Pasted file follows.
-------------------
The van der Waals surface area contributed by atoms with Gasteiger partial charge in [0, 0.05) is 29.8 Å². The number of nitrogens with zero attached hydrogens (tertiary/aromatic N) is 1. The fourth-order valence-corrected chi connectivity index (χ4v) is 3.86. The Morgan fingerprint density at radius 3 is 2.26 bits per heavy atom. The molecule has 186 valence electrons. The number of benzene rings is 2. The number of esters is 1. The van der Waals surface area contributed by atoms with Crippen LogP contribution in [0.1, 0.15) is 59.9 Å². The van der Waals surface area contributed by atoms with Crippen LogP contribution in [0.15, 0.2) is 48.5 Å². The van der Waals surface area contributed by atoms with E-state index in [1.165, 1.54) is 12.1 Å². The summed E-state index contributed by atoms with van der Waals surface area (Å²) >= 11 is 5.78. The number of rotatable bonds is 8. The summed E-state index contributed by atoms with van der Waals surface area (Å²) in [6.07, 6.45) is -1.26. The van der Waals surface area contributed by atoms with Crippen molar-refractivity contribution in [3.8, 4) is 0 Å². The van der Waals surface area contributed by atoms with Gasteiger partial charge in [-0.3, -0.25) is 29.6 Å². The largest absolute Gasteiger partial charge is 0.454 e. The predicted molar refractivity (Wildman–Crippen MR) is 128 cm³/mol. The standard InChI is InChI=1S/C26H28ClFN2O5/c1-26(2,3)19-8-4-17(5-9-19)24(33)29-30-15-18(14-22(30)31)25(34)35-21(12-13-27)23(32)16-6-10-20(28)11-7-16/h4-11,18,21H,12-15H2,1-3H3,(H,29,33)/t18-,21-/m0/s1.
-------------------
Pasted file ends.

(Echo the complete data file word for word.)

The van der Waals surface area contributed by atoms with Gasteiger partial charge in [0, 0.05) is 29.8 Å². The number of nitrogens with zero attached hydrogens (tertiary/aromatic N) is 1. The fourth-order valence-corrected chi connectivity index (χ4v) is 3.86. The Morgan fingerprint density at radius 3 is 2.26 bits per heavy atom. The molecule has 186 valence electrons. The number of benzene rings is 2. The number of esters is 1. The van der Waals surface area contributed by atoms with Crippen LogP contribution in [0.1, 0.15) is 59.9 Å². The van der Waals surface area contributed by atoms with Crippen LogP contribution in [0.15, 0.2) is 48.5 Å². The van der Waals surface area contributed by atoms with E-state index in [1.165, 1.54) is 12.1 Å². The summed E-state index contributed by atoms with van der Waals surface area (Å²) >= 11 is 5.78. The number of rotatable bonds is 8. The summed E-state index contributed by atoms with van der Waals surface area (Å²) in [6.07, 6.45) is -1.26. The van der Waals surface area contributed by atoms with Crippen molar-refractivity contribution in [3.8, 4) is 0 Å². The van der Waals surface area contributed by atoms with Gasteiger partial charge in [-0.3, -0.25) is 29.6 Å². The largest absolute Gasteiger partial charge is 0.454 e. The predicted molar refractivity (Wildman–Crippen MR) is 128 cm³/mol. The standard InChI is InChI=1S/C26H28ClFN2O5/c1-26(2,3)19-8-4-17(5-9-19)24(33)29-30-15-18(14-22(30)31)25(34)35-21(12-13-27)23(32)16-6-10-20(28)11-7-16/h4-11,18,21H,12-15H2,1-3H3,(H,29,33)/t18-,21-/m0/s1.